We want to manage expectations as this is a rather ‘small’ project considering what came before. Tales of the Jedi is not a new series, per se, but more of a collection of short stories focused on two specific characters. This collection of stories aims to fill in the blanks around the timeline leading to The Clone Wars, and explore said characters’ journey amongst the ranks of the Jedi during these uncertain times for the Republic. Interestingly, those two characters are never connected and never met during the events of the Clone Wars series. We are talking about Count Dooku (before he became a Sith Lord under Darth Sidious) and Ahsoka Tano (in different stages of her life). The connection between the two is quite subtle, but it is apparent to fans who know the arc of the characters well: both left the Jedi order as they had moral problems with the Council’s decisions and overall philosophy. One chose to join the Dark Side as a political puppet master, the other chose exile, while still believing in the good principles taught by the Jedi Order.
In the runtime of six episodes of about 15 to 18 minutes each, we will discover key events in Dooku and Ahsoka’s life prior and during the events that led to the Clone Wars and the rise of the Empire. Key Star Wars characters will cameo in the short episodes, namely Anakin Skywalker, Obi-Wan Kenobi, Qui-Gon Jinn, Captain Rex and Mace Windu.
The Fall of Count Dooku Explained…At Last
For my money, this was the most interesting storyline of Tales of the Jedi. Finally, the character of Count Dooku received the treatment he deserved, which he never really got since we were first introduced to him in Attack of the Clones (2002). While the three episodes focused on him are short, we have enough information to understand exactly what pushed him to form the Separatist movement and join Palpatine’s scheme.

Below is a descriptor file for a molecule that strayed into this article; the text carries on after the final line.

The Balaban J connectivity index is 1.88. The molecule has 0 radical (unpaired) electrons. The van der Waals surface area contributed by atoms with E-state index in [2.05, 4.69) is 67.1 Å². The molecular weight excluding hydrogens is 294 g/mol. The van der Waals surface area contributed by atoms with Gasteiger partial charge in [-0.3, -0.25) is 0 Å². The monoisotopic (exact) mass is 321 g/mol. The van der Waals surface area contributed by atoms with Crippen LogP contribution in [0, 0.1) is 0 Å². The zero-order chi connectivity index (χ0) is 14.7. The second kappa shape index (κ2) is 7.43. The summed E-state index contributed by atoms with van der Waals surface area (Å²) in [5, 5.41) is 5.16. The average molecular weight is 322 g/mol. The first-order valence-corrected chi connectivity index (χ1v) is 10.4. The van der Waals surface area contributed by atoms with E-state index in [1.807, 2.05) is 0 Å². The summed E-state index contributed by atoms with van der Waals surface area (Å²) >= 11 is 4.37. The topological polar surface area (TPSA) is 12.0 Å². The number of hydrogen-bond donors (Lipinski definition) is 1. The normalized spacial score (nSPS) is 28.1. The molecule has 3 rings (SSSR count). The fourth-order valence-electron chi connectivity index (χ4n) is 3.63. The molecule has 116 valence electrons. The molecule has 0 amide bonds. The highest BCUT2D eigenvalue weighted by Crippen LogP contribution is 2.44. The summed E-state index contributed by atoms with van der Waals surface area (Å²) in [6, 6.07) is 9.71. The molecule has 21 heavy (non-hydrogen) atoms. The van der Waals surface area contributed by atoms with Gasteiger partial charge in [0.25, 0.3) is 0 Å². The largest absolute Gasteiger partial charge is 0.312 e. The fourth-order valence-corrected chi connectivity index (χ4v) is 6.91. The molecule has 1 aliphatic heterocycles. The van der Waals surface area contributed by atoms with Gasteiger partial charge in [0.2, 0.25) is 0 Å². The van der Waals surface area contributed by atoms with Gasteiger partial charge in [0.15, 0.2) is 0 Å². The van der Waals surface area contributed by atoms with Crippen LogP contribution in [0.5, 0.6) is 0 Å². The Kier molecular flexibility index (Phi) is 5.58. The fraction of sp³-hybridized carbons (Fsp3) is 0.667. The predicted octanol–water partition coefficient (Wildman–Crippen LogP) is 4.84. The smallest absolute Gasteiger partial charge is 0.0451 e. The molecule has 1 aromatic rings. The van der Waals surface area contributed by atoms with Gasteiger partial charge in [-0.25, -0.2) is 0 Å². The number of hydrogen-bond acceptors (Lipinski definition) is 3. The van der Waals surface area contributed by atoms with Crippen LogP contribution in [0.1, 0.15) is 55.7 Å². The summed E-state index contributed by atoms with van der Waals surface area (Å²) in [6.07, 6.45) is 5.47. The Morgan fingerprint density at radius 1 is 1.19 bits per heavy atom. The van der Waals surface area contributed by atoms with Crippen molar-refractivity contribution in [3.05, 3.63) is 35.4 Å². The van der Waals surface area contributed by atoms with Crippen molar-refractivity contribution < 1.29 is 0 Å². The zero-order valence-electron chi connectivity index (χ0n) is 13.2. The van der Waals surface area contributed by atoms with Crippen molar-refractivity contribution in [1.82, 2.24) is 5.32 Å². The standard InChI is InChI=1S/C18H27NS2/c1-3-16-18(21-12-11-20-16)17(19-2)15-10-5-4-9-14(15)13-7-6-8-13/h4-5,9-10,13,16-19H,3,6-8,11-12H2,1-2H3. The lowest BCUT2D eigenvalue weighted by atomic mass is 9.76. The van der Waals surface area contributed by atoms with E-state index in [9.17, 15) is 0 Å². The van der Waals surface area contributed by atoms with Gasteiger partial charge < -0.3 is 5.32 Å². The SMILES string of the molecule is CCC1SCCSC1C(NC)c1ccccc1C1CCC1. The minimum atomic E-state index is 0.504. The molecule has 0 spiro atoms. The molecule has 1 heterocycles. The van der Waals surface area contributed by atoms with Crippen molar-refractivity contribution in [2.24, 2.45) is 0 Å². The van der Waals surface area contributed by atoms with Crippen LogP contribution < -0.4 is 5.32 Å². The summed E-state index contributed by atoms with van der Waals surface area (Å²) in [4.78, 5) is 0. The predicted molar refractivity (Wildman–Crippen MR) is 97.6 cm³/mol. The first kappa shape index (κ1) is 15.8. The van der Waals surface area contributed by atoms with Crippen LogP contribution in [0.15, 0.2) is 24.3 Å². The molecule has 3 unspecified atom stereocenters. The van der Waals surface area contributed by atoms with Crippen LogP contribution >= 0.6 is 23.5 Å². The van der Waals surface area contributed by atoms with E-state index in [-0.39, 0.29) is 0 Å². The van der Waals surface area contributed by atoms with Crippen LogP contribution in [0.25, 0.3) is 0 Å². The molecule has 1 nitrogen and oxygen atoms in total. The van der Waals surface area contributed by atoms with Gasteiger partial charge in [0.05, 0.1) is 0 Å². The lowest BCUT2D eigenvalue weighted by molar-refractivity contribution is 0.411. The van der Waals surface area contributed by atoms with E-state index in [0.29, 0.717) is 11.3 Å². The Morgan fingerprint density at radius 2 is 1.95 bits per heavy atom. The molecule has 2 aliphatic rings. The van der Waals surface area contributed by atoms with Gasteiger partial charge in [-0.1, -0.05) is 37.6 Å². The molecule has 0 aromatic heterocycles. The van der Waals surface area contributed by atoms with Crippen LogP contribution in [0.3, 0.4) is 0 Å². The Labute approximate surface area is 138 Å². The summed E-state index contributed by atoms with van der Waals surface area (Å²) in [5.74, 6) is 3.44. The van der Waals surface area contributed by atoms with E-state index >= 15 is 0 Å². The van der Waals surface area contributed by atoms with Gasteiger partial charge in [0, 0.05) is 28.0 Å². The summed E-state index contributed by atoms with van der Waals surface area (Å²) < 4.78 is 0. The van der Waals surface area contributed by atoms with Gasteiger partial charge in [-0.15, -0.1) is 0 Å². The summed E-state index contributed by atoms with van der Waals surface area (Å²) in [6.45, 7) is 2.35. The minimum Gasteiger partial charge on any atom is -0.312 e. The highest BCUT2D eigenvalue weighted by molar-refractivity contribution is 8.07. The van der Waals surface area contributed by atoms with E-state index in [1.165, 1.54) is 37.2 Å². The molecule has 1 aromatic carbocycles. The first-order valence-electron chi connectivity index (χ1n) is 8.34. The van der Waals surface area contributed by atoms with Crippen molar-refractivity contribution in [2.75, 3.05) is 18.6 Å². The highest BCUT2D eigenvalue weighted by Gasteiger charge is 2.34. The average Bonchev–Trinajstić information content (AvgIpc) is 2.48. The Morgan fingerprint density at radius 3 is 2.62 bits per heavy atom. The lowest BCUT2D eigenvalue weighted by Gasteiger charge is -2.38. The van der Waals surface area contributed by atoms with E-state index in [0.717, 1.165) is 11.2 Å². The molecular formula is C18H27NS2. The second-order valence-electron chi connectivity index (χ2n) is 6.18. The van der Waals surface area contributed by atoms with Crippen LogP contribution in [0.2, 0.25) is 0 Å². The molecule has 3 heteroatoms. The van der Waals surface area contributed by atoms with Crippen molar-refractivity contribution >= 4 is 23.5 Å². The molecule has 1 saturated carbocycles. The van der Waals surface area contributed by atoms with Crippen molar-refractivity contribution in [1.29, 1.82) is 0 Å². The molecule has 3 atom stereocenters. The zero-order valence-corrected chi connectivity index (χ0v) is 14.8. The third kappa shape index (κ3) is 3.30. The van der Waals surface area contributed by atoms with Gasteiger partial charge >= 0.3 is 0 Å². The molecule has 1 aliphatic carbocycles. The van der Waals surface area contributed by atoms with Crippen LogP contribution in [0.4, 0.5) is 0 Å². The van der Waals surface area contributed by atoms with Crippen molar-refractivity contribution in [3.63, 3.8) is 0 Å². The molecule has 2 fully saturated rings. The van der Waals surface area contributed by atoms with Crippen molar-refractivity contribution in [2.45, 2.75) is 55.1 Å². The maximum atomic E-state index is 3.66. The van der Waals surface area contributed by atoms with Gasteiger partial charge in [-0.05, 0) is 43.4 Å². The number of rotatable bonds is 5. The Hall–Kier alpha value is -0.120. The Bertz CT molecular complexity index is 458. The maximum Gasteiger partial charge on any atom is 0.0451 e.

We are first introduced to him as a Jedi Master, with young Qui-Gon Jinn as an apprentice at his side (voiced by Liam Neeson’s son, Micheál Richardson. The pair is sent on a diplomatic mission to a remote planet of the Republic to negotiate the release of the son of a Senator, which happens to represent the interests of this system. At first, they believe they are representing the good and noble side, but following a conversation with the locals, they were informed of the Senator’s wrongdoings, and that said Senator is the real tyrant. The son is a hostage, but well treated…this was the only solution they had at their disposal to incite change. So, noticing how both he, Jinn and the Jedi Order at large were manipulated for political benefits, Dooku’s instinct is anger and frustration (hard to blame him, though). The Senator arrives on the planet to solve the problem himself, but will be stopped by Dooku, who will come this close to killing him. Qui-Gon, with good intentions, will stop the hand of his master just in time. This represents the first blow to Dooku’s beliefs and a first step towards the Separatist movement.